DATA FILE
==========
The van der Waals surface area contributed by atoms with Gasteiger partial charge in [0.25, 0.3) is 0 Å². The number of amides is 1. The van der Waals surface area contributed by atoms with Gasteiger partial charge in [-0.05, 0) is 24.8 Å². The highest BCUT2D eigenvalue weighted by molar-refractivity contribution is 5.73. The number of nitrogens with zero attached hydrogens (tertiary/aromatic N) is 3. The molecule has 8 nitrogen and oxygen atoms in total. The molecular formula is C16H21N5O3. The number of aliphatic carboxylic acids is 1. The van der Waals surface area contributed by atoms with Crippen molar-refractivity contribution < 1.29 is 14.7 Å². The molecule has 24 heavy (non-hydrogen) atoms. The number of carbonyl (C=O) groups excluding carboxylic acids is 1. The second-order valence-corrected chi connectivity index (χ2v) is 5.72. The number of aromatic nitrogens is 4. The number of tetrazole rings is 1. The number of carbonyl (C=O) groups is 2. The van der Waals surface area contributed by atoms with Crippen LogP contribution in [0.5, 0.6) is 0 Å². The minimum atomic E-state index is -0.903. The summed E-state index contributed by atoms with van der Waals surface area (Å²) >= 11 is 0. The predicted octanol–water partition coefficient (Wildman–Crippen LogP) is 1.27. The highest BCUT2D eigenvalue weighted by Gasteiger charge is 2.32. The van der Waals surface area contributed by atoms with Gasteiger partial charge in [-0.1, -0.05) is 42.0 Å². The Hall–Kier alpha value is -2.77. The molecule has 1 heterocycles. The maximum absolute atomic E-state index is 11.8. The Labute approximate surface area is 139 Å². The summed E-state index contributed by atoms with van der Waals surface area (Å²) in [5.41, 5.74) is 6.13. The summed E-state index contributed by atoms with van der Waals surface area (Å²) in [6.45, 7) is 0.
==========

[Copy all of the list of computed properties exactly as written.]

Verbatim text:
The van der Waals surface area contributed by atoms with Gasteiger partial charge in [0.25, 0.3) is 0 Å². The number of amides is 1. The van der Waals surface area contributed by atoms with Gasteiger partial charge in [-0.05, 0) is 24.8 Å². The highest BCUT2D eigenvalue weighted by molar-refractivity contribution is 5.73. The number of nitrogens with zero attached hydrogens (tertiary/aromatic N) is 3. The molecule has 8 nitrogen and oxygen atoms in total. The molecular formula is C16H21N5O3. The number of aliphatic carboxylic acids is 1. The van der Waals surface area contributed by atoms with Crippen molar-refractivity contribution < 1.29 is 14.7 Å². The molecule has 24 heavy (non-hydrogen) atoms. The number of carbonyl (C=O) groups excluding carboxylic acids is 1. The second-order valence-corrected chi connectivity index (χ2v) is 5.72. The number of aromatic nitrogens is 4. The number of tetrazole rings is 1. The number of carbonyl (C=O) groups is 2. The van der Waals surface area contributed by atoms with Crippen LogP contribution in [0.5, 0.6) is 0 Å². The minimum atomic E-state index is -0.903. The summed E-state index contributed by atoms with van der Waals surface area (Å²) >= 11 is 0. The predicted octanol–water partition coefficient (Wildman–Crippen LogP) is 1.27. The highest BCUT2D eigenvalue weighted by Gasteiger charge is 2.32. The van der Waals surface area contributed by atoms with Gasteiger partial charge in [-0.1, -0.05) is 42.0 Å². The Hall–Kier alpha value is -2.77. The molecule has 1 heterocycles. The maximum absolute atomic E-state index is 11.8. The Labute approximate surface area is 139 Å². The summed E-state index contributed by atoms with van der Waals surface area (Å²) in [5.41, 5.74) is 6.13. The summed E-state index contributed by atoms with van der Waals surface area (Å²) in [6.45, 7) is 0.